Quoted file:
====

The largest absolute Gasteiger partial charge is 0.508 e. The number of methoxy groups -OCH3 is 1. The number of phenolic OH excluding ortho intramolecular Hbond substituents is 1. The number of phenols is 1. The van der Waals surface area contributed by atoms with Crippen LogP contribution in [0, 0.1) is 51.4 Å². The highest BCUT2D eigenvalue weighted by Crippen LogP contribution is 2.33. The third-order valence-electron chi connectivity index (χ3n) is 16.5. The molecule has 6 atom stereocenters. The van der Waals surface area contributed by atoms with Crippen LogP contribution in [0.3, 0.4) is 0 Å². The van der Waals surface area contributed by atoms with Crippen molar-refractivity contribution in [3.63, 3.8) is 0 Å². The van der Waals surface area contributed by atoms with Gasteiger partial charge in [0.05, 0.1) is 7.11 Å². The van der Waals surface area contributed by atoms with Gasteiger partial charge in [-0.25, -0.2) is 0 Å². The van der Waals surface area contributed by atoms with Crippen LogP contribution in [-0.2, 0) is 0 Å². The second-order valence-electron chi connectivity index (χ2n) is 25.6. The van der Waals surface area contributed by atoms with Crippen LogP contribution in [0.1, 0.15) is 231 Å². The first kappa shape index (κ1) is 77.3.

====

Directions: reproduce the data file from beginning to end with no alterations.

The largest absolute Gasteiger partial charge is 0.508 e. The number of methoxy groups -OCH3 is 1. The number of phenolic OH excluding ortho intramolecular Hbond substituents is 1. The number of phenols is 1. The van der Waals surface area contributed by atoms with Crippen LogP contribution in [0, 0.1) is 51.4 Å². The highest BCUT2D eigenvalue weighted by Crippen LogP contribution is 2.33. The third-order valence-electron chi connectivity index (χ3n) is 16.5. The molecule has 6 atom stereocenters. The van der Waals surface area contributed by atoms with Crippen LogP contribution in [0.3, 0.4) is 0 Å². The van der Waals surface area contributed by atoms with Crippen molar-refractivity contribution in [3.63, 3.8) is 0 Å². The van der Waals surface area contributed by atoms with Gasteiger partial charge in [0.05, 0.1) is 7.11 Å². The van der Waals surface area contributed by atoms with Gasteiger partial charge in [-0.25, -0.2) is 0 Å². The van der Waals surface area contributed by atoms with Crippen LogP contribution in [-0.2, 0) is 0 Å². The second-order valence-electron chi connectivity index (χ2n) is 25.6. The van der Waals surface area contributed by atoms with Crippen LogP contribution in [0.1, 0.15) is 231 Å². The first kappa shape index (κ1) is 77.3.